With the physical and emotional changes, social pressures, family struggles, and school/work obligations, teenagers are stressing out. This isn’t surprising, considering the numerous factors interplaying and competing with one another. However, a recent report shows that teens are facing more than just daily stressors of hormones and school deadlines. As noted by the Washington Post, a report that examined over 830,000 calls, text messages, emails and chats received by the Boys Town National Hotline since 2012 has shown an upsetting pattern: teens are struggling daily with thoughts of anxiety, depression, and suicide.
There has been a 12% spike of mental anguish among teenagers who have contacted the hotline within the past 5 years. A survey conducted by the Higher Education Research Institute at U.C.L.A. found in 1985 that 18% of freshman felt overwhelmed by everything they had to do. By 2010, this number rose to 29%. Last year, the findings rose to 41%. Teens are becoming even more stressed and anxious; Time Magazine notes that between technology, school and work responsibilities, relationships, and worries concerning career, climate change, and societal issues such as sexism and racism, teens are exhausted.
Technology does present many concerns, with teenagers often struggling to maintain online identities and still manage their real-life tasks. Amy Morin, licensed clinical social worker, psychotherapist, college psychology instructor and author of her book, 13 Things Mentally Strong People Don’t Do, stated on Psychology Today that technology often offers kids an unhealthy way to escape their reality – immersing themselves into video games or chatting on social media is used as an escape to feelings like boredom, loneliness, or sadness. Teenagers aren’t the only ways relying on technology, however. Parents are picking up on these habits, using their phone way more than needed. This can great distance between kids and parents, and can set back connection building.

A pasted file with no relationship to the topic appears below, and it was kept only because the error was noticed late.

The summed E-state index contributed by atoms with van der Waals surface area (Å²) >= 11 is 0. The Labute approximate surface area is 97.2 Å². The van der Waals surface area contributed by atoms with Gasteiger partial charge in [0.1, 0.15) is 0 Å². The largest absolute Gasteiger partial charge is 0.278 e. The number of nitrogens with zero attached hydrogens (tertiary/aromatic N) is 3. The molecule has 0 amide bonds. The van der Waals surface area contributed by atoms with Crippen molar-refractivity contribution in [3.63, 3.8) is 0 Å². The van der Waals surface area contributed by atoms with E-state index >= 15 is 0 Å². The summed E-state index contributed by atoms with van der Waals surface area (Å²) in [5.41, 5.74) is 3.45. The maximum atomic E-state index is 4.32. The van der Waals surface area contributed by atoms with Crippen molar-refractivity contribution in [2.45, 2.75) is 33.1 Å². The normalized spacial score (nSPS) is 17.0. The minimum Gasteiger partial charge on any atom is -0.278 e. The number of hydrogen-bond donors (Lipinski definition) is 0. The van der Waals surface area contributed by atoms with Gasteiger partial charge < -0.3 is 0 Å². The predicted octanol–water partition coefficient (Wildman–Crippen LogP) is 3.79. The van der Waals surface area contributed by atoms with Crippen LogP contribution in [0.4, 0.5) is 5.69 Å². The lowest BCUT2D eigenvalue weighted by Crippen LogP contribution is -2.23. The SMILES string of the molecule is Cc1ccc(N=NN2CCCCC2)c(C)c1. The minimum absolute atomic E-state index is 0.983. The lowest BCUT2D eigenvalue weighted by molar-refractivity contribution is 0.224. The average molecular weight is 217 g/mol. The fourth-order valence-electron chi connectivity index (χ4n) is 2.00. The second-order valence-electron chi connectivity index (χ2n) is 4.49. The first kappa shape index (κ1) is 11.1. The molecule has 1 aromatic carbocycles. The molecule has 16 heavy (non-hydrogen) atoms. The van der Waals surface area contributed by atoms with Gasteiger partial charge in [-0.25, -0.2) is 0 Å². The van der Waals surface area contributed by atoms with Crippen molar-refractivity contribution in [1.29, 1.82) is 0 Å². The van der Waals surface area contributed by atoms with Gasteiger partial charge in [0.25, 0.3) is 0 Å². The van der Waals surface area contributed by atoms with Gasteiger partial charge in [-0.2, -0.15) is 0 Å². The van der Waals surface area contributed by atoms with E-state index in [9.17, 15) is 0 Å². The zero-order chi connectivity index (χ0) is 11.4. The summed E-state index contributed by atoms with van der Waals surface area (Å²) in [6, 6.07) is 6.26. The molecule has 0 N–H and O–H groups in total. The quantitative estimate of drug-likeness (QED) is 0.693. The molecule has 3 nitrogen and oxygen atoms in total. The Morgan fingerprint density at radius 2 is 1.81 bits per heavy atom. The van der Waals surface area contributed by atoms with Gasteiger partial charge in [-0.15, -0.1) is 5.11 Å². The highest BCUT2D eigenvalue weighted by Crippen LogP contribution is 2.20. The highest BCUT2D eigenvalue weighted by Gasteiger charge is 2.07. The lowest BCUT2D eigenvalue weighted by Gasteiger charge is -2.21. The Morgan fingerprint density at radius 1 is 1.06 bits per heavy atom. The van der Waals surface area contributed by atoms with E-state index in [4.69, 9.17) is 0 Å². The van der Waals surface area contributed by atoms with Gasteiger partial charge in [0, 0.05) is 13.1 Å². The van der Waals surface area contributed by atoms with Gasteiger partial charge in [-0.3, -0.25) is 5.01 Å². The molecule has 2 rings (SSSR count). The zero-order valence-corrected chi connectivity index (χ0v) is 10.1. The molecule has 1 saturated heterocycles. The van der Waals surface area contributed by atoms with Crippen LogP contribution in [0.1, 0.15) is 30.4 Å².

There is a theory that teenagers just aren’t as resilient as they used to be. Unhealthy family structures provide even more feelings of uncertainty for teens, and parents often unknowingly teach their teen to avoid anger, sadness, and guilt by the way they handle their own emotions in front of their child. The Washington Post further states that teens thrive off relationships and connections; when they feel less connected – whether it be to family or friends – their mental capacity is exacerbated.
If you or your child has a mental illness or addiction and are ready to receive help, call us today at 888-743-0490. Simple Recovery is a world-renowned, home-like treatment center that will help you build the tools you need to succeed. We want you to feel restored in mind, body, and spirit after your treatment here – our healthcare team will be with you every step of the way.